Enhancing Child Health and Well-Being Locally and Globally Through Family Support Programs

Concurrent Sessions 1 (Invited Presenter Symposium)

Celene Domitrovich, Ph.D., Georgetown University Medical Center, Robert Nix, Ph.D., University of Wisconsin-Madison; Karen Bierman, Ph.D. and Brenda Heinrichs, Ph.D., Penn State University; Sukhdeep Gill, Ph.D., Penn State University; Celene Domitrovich, Ph.D., Georgetown University Medical Center; Robert Nix, Ph.D., University of Wisconsin-Madison; Sukhdeep Gill, Ph.D., Penn State University-York; Kishor Shrestha, Ph.D., Global Family Village, Nepal

Discussant: Carla Peterson, Ph.D., Iowa State University; Chair: Sukhdeep Gill, Ph.D., Penn State University-York

Organized by the Families and Health Section

8:30 AM
9:45 AM
Golden Pacific Ballroom
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Families & Health
About the Session
  • Recent Advances in Evidence-Based Innovative Practices to Support Early Child Development
    By Celene Domitrovich, Ph.D., Georgetown University Medical Center
  • Using Home Visits to Reinforce the Learning in an Innovative Head Start Program: Sustained Benefits in Academic Achievement
    by Robert Nix, Ph.D., University of Wisconsin-Madison; Karen Bierman, Ph.D. and Brenda Heinrichs, Ph.D., Penn State University; Sukhdeep Gill, Ph.D., Penn State University York; Celene Domitrovich, Ph.D., Georgetown University Medical Center (PAPER WILL BE PRESENTED BY ROBERT NIX)
  • Enhancing Early Head Start to Improve Toddlers' Self-Control Skills and Healthy Eating Habits: Recipe 4 Success 
    By Ye Rang Park, M.S., University of Wisconsin-Madison; Sukhdeep Gill, Ph.D., Penn State University York; Robert Nix, Ph.D., University of Wisconsin-Madison (PAPER WILL BE PRESENTED BY YE RANG PARK)
  • Improving Young Children's Health, Nutrition, and Education Through Family Support in Nepal: A Review of Policy and Programs
    By Kishor Shrestha, Ph.D., Global Family Village, Nepal (PAPER WILL BE PRESENTED BY SUKHDEEP GILL)

Early education and family support programs can make an important difference in promoting academic success and physical and mental health among children living in poverty. Through ongoing practice and curricular enhancements, such programs can become more successful in achieving their goals over time. In this symposium, we will present theoretical developments to guide such enhancements. We will describe two emblematic programs designed to improve the effectiveness of Early Head Start and Head Start in the United States and review their results. Finally, we will address this issue from an international perspective by highlighting similar efforts in Nepal. Family plays a central role in promoting children’s health and well-being. Early formative years are particularly recognized as a sensitive period for the development of healthy eating habits, self-regulation, and social-emotional skills, and for language acquisition. Several early intervention programs, including Early Head Start/Head Start (EHS/HS) are geared towards supporting children and families living in poverty. These programs have made a significant difference in buffering the negative effects of poverty and continue to improve services to better fit the changing demographics of children and families.This symposium will present four papers. In the first paper, Domitrovich and colleagues will present theoretical developments and evidence-based innovative practices in understanding early development. The second paper, by Nix and colleagues explores the problem of accessibility by examining the impact of coordinated classroom and home visit programs in Head Start. In analyses of two randomized trials, this study found unique benefits of a parent-enhanced home visiting program designed to complement a teacher classroom intervention. In the third paper, Gill and colleagues present the results of a randomized trial of enhancement to the current home-based EHS programs to reduce incidence of early obesity, improve early eating habits, and foster self-regulation. Finally, Dr. Shrestha will provide a unique perspective regarding parent involvement to promote child health, nutrition, and education in Nepal. Dr. Peterson is one of the leading experts in the field of family support programs, especially Early Head Start (EHS) and pre-k programs. She has been actively engaged in EHS research from the inception of the program and was one of the National Evaluation of EHS team members. As mentioned on her website, specializes in early childhood special education in human development and family studies, leading research teams working with families who have vulnerable children. Areas of her research interests relevant to this symposium include community integration and inclusion, effectiveness of home intervention, intervention with young children who are at risk, and social skills development. She is the co-chair of home visitation focus group at NCFR. Given her expertise and experience with early preventive intervention, her participation, as a discussant, will significantly add to the value of the symposiums for all the attendees.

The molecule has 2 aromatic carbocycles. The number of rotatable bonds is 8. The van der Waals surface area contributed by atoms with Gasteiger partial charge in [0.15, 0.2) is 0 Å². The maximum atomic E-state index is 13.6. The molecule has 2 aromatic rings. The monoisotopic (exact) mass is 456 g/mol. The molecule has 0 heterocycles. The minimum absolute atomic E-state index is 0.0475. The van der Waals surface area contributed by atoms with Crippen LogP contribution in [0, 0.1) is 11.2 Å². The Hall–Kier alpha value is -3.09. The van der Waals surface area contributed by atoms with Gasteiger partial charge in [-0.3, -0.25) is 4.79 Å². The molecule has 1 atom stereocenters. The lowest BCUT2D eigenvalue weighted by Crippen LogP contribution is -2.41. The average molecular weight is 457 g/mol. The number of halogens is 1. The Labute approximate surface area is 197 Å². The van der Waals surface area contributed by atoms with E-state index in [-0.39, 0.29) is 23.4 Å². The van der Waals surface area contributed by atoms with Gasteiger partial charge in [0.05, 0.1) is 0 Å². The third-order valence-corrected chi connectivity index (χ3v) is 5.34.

The participants in this symposium will: (1) Understand linkages between recent theoretical advancements and innovative practices to enhance early development for children. (2) Become familiar with the key home visitation intervention strategies used in these studies that have been found to be successful when working with families and young children. (3) Develop an appreciation for the role of family contexts in other parts of the world that drive policy and practices differently than what they experience in the U.S.

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